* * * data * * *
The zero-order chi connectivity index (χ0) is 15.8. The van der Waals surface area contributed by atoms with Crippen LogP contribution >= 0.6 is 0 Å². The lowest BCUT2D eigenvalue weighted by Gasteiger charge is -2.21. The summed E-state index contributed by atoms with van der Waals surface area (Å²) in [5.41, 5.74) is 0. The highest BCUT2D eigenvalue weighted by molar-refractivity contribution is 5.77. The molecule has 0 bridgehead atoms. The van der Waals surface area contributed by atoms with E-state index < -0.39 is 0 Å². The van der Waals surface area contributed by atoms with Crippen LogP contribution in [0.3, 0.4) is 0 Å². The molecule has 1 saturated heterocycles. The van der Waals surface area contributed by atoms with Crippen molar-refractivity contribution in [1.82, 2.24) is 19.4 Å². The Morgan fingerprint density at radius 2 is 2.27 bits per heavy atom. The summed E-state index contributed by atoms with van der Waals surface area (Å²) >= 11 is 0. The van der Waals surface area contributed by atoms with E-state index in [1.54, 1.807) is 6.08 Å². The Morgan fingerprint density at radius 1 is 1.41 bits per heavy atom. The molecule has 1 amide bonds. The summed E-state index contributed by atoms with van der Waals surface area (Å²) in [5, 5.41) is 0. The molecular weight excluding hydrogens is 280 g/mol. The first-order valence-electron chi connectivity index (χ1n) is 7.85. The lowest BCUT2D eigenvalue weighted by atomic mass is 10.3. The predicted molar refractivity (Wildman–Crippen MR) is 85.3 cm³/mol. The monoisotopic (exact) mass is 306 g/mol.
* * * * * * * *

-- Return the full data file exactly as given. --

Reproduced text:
The zero-order chi connectivity index (χ0) is 15.8. The van der Waals surface area contributed by atoms with Crippen LogP contribution >= 0.6 is 0 Å². The lowest BCUT2D eigenvalue weighted by Gasteiger charge is -2.21. The summed E-state index contributed by atoms with van der Waals surface area (Å²) in [5.41, 5.74) is 0. The highest BCUT2D eigenvalue weighted by molar-refractivity contribution is 5.77. The molecule has 0 bridgehead atoms. The van der Waals surface area contributed by atoms with E-state index < -0.39 is 0 Å². The van der Waals surface area contributed by atoms with Crippen LogP contribution in [0.3, 0.4) is 0 Å². The molecule has 1 saturated heterocycles. The van der Waals surface area contributed by atoms with Crippen molar-refractivity contribution in [1.82, 2.24) is 19.4 Å². The Morgan fingerprint density at radius 2 is 2.27 bits per heavy atom. The summed E-state index contributed by atoms with van der Waals surface area (Å²) >= 11 is 0. The van der Waals surface area contributed by atoms with E-state index in [1.54, 1.807) is 6.08 Å². The Morgan fingerprint density at radius 1 is 1.41 bits per heavy atom. The molecule has 1 amide bonds. The summed E-state index contributed by atoms with van der Waals surface area (Å²) in [5, 5.41) is 0. The molecular weight excluding hydrogens is 280 g/mol. The first-order valence-electron chi connectivity index (χ1n) is 7.85. The lowest BCUT2D eigenvalue weighted by atomic mass is 10.3. The predicted molar refractivity (Wildman–Crippen MR) is 85.3 cm³/mol. The monoisotopic (exact) mass is 306 g/mol.